“Tools for Thinking: Modelling in Management Science”, by Michael Pidd is an introductory text on how modelling can support decision making and decision makers. Rather than going into excruciating detail on any particular approach, this book is more of a quick rundown of the kind of techniques that are available, along with their features, strengths and weaknesses.
A key distinction Pidd makes in Tools for Thinking is that of the differences between ‘soft’ and ‘hard’ modelling techniques. Hard techniques typically involve a mathematical approach and may involve forecasting or simulation. Soft techniques on the other hand are less widely recognised, and often involve looking at decision making from a human perspective and
Soft Tools For Thinking
Soft techniques and models are used to explore disagreements between people, and the uncertainties that exist about a system. The goal of soft techniques is usually to arrive at an agreed consensus or commitment to action from the relevant parties. Rather than crunching numbers, soft tools generally involve a more facilitative approach to work through the different perceptions of the reality of a problem.
Examples of soft analysis that Pidd gives include:
- Using decision trees to explore the probabilities of different outcomes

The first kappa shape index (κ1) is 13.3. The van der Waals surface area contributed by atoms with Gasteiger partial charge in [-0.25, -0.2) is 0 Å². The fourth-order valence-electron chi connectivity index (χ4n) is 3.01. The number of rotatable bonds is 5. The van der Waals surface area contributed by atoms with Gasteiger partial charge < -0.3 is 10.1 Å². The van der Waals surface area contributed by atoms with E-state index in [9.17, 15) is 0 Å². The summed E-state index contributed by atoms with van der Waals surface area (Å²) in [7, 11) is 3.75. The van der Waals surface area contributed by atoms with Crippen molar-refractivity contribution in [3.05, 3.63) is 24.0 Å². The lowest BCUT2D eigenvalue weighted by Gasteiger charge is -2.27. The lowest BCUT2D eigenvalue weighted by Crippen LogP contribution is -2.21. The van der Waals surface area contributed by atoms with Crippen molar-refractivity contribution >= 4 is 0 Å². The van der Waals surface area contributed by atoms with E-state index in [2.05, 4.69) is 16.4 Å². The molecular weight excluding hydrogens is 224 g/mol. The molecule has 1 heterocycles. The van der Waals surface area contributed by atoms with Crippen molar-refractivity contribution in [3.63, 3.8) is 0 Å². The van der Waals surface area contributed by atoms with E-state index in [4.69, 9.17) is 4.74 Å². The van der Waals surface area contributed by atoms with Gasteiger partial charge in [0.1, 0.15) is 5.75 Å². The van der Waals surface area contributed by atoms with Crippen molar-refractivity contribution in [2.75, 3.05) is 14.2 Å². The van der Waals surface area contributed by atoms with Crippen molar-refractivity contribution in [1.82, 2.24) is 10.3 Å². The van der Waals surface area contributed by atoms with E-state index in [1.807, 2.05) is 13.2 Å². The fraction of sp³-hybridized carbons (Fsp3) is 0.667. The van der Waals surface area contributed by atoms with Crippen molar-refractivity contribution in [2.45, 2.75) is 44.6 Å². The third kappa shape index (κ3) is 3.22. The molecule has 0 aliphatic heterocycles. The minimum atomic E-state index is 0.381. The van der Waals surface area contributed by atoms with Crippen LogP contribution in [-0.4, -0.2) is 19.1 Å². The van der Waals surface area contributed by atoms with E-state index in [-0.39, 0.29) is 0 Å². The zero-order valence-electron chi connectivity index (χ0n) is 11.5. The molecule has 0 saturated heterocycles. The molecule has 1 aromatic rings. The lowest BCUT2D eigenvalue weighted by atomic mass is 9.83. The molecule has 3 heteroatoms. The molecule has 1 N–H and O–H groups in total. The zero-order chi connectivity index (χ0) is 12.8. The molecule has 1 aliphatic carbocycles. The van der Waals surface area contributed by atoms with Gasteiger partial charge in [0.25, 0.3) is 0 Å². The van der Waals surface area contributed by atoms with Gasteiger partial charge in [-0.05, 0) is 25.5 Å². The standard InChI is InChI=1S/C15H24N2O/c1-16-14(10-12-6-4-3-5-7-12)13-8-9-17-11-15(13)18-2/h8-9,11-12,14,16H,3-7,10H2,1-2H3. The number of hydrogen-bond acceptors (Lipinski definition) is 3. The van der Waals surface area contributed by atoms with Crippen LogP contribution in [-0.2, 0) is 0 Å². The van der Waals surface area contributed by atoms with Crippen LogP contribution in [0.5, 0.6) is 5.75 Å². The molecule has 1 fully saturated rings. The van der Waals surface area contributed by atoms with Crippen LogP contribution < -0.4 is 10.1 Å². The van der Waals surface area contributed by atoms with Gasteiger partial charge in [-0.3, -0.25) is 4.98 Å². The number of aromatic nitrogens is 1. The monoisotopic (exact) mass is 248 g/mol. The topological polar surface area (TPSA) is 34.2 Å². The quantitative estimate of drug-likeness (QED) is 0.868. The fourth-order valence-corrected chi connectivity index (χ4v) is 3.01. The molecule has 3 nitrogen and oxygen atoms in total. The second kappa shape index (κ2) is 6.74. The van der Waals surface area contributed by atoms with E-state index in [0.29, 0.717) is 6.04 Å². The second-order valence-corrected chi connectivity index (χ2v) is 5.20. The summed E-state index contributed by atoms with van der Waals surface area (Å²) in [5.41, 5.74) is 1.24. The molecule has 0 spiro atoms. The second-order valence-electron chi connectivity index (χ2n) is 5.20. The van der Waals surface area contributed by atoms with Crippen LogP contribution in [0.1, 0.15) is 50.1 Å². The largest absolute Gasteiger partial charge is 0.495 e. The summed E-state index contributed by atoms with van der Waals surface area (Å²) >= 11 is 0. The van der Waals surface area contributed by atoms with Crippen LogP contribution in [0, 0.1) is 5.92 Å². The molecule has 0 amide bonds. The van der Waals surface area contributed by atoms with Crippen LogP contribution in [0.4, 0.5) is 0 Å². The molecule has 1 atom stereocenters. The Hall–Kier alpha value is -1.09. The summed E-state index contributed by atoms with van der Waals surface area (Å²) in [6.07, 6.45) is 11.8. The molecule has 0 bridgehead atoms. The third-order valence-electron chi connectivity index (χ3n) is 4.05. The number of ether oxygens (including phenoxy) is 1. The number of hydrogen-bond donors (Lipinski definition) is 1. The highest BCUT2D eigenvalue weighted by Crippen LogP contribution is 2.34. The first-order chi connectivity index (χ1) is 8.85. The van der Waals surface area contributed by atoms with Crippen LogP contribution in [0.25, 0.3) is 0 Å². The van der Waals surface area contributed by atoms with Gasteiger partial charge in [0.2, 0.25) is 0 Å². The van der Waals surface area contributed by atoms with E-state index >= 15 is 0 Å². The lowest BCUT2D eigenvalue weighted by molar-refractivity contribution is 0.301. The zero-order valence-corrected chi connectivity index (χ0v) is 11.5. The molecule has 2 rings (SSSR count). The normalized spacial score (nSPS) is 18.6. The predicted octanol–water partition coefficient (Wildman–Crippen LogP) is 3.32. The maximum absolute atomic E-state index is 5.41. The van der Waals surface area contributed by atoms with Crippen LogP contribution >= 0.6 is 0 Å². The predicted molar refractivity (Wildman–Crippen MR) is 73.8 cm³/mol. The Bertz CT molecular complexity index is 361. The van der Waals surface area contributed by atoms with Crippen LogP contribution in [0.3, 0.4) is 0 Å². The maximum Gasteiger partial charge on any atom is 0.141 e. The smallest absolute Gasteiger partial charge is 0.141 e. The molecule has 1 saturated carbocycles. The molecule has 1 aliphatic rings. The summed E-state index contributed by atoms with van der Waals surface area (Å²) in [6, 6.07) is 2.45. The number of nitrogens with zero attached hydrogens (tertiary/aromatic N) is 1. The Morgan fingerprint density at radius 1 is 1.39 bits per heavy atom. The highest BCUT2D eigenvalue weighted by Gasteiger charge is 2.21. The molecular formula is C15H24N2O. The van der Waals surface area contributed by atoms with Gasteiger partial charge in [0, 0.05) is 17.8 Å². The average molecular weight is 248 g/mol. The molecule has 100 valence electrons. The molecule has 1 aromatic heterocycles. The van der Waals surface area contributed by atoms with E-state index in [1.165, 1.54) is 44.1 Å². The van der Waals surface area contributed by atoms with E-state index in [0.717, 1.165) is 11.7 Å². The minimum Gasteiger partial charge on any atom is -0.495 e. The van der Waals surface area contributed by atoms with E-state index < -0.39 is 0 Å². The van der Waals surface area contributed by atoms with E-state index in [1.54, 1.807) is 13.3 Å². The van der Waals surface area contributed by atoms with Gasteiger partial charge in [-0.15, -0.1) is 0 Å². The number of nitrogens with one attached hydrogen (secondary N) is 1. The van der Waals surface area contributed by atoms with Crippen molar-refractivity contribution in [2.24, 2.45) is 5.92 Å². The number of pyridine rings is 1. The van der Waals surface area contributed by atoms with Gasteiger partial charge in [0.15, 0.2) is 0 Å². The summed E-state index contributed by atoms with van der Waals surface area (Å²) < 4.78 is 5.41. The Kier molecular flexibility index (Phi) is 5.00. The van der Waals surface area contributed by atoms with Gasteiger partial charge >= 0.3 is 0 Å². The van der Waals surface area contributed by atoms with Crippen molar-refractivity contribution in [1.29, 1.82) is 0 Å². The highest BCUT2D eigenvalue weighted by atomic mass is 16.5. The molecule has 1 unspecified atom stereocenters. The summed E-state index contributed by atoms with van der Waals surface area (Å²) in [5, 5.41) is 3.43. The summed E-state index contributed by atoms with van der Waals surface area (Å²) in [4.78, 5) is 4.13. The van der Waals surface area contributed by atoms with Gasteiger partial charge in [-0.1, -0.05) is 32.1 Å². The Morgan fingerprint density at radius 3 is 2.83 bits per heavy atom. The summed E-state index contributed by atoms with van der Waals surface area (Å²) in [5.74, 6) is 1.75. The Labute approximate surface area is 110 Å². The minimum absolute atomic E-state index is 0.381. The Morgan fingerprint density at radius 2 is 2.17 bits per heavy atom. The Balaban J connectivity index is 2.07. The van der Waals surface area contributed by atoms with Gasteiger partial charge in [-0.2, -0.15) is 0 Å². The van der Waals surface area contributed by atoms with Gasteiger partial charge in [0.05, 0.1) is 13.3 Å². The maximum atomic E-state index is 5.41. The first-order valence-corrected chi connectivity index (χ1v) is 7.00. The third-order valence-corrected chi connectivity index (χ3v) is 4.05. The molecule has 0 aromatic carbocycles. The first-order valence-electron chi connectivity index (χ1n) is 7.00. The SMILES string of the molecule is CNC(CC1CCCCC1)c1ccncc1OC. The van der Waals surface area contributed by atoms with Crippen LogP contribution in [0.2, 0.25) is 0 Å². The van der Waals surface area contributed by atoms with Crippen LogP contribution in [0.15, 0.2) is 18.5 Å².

- Problem structuring to get to the bottom of ambiguous problems where there may be no one solution
- Soft systems methodology to explore the human processes behind organisations and decision making
- Cognitive mapping and journey making to provide advice on how conflict may be handled in soft systems
- System dynamics to think about how a system might behave under different conditions
Hard Tools For Thinking
Hard tools consist of what might be considered more conventional models. Hard approaches use mathematics, statistics and logic, and rely on quantification to support decision making.
Examples of hard analysis techniques given by Pidd include:
- Linear programming to find optimum solutions to certain problems
- Computer simulation as a cheaper, safer, quicker alternative to running scenarios on a real system
- Heuristic searching for finding ‘good enough’, if not fully optimised solutions.